Were you to fly over Bohol Island in the Philippines during the dry season, you might notice what looks like thousands of chocolate kisses protruding from the terrain.
These mysterious conical mounds are known as the Chocolate Hills. There are approximately 1,268 individual hills, their heights ranging from 100 to 160 feet, though the highest is almost 400 feet high. The hills, which are almost all symmetrical, consist of grass-covered limestone and turn brown during the dry season.
Despite the abundance of hills, it is unclear how they were formed. There are multiple geological explanations ranging from oceanic volcano activity to limestone weathering. A recent theory is that an ancient volcano self-destructed and chunks of it were dispersed over the region.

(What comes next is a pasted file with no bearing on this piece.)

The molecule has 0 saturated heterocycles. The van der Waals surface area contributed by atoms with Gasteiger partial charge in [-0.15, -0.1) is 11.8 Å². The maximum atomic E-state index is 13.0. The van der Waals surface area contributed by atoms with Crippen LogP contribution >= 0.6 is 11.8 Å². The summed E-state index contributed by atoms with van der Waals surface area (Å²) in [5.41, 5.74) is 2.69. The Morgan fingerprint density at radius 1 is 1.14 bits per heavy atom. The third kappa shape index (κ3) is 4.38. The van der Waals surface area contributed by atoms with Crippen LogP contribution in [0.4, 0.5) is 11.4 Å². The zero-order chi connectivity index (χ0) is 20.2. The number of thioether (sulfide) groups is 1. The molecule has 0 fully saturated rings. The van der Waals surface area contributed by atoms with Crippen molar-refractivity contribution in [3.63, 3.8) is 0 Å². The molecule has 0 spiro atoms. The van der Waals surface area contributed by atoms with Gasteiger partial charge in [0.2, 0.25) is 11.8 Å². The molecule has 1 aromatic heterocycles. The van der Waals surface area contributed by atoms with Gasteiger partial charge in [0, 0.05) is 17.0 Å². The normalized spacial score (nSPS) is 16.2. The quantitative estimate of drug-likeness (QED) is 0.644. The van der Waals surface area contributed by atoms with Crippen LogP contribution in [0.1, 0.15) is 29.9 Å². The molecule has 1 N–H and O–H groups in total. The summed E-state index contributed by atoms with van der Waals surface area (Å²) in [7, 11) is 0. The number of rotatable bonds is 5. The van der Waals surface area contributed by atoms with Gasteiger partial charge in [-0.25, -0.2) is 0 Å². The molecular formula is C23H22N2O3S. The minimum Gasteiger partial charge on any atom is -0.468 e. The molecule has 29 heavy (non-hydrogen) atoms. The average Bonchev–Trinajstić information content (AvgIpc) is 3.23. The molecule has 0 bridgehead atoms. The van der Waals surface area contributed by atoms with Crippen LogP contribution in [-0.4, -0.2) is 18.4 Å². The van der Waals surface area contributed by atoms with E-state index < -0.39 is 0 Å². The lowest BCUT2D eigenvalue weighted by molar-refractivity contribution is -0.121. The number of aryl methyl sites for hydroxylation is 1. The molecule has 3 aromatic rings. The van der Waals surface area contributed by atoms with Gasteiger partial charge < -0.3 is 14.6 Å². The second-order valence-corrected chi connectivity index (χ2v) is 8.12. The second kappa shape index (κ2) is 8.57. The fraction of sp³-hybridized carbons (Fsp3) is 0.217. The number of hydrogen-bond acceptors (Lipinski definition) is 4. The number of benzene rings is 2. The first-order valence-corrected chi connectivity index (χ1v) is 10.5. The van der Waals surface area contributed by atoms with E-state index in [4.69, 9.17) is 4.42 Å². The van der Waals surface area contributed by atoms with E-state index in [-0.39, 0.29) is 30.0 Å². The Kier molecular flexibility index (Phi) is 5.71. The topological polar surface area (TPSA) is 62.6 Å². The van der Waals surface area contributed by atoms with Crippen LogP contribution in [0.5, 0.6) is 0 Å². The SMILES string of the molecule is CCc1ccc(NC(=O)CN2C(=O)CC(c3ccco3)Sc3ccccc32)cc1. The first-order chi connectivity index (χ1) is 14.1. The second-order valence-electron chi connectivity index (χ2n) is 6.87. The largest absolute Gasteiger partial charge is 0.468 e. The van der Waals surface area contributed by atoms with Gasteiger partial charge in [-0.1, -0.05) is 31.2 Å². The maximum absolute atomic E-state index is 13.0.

Numerous legends and tales also exist to explain the Chocolate Hills. One is about a giant buffalo who came and wreaked havoc in the region, eating and destroying all the crops. As an act of vengeance, locals left out spoiled crops. When the buffalo ate them it got sick and left mounds of feces in its wake, bringing new meaning to the name “Chocolate Hills.”